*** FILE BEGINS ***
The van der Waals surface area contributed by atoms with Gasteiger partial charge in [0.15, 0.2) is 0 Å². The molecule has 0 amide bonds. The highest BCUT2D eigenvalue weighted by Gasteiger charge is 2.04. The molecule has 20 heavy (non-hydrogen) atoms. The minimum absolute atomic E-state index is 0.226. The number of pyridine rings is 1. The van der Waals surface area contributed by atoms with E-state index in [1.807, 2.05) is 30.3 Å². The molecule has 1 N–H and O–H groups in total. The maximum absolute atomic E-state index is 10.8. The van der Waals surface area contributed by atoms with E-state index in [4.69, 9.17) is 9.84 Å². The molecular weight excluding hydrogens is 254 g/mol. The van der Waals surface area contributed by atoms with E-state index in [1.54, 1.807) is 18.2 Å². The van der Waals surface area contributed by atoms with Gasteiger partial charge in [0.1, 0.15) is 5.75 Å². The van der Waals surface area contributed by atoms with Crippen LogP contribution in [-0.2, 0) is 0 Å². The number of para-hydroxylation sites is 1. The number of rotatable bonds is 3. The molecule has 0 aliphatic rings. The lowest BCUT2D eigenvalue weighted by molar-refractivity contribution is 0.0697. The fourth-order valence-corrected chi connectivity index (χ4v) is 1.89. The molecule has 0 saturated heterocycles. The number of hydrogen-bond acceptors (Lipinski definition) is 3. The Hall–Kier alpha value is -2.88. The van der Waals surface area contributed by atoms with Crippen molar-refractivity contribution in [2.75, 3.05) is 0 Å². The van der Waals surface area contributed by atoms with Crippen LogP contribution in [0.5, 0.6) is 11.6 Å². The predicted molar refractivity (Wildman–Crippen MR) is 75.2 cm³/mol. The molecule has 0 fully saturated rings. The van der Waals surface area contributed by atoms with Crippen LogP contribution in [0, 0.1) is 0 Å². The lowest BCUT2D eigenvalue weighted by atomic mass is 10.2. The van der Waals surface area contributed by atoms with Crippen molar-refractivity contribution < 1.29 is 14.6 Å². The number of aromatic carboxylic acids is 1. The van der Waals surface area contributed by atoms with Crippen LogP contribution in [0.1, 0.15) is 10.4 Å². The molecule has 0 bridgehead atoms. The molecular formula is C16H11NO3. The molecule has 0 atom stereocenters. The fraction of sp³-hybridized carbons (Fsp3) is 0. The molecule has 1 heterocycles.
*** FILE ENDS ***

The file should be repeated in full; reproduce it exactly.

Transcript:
The van der Waals surface area contributed by atoms with Gasteiger partial charge in [0.15, 0.2) is 0 Å². The molecule has 0 amide bonds. The highest BCUT2D eigenvalue weighted by Gasteiger charge is 2.04. The molecule has 20 heavy (non-hydrogen) atoms. The minimum absolute atomic E-state index is 0.226. The number of pyridine rings is 1. The van der Waals surface area contributed by atoms with E-state index in [1.807, 2.05) is 30.3 Å². The molecule has 1 N–H and O–H groups in total. The maximum absolute atomic E-state index is 10.8. The van der Waals surface area contributed by atoms with E-state index in [4.69, 9.17) is 9.84 Å². The molecular weight excluding hydrogens is 254 g/mol. The van der Waals surface area contributed by atoms with E-state index in [1.54, 1.807) is 18.2 Å². The van der Waals surface area contributed by atoms with Gasteiger partial charge in [0.1, 0.15) is 5.75 Å². The van der Waals surface area contributed by atoms with Crippen LogP contribution in [-0.2, 0) is 0 Å². The number of para-hydroxylation sites is 1. The number of rotatable bonds is 3. The molecule has 0 aliphatic rings. The lowest BCUT2D eigenvalue weighted by molar-refractivity contribution is 0.0697. The fourth-order valence-corrected chi connectivity index (χ4v) is 1.89. The molecule has 0 saturated heterocycles. The number of hydrogen-bond acceptors (Lipinski definition) is 3. The Hall–Kier alpha value is -2.88. The van der Waals surface area contributed by atoms with Crippen molar-refractivity contribution in [2.75, 3.05) is 0 Å². The van der Waals surface area contributed by atoms with Crippen LogP contribution in [0.5, 0.6) is 11.6 Å². The predicted molar refractivity (Wildman–Crippen MR) is 75.2 cm³/mol. The molecule has 0 fully saturated rings. The van der Waals surface area contributed by atoms with Crippen LogP contribution in [0, 0.1) is 0 Å². The lowest BCUT2D eigenvalue weighted by atomic mass is 10.2. The van der Waals surface area contributed by atoms with Crippen molar-refractivity contribution < 1.29 is 14.6 Å². The number of aromatic carboxylic acids is 1. The van der Waals surface area contributed by atoms with Crippen LogP contribution in [0.1, 0.15) is 10.4 Å². The molecule has 0 bridgehead atoms. The molecular formula is C16H11NO3. The molecule has 0 atom stereocenters. The fraction of sp³-hybridized carbons (Fsp3) is 0. The molecule has 1 heterocycles.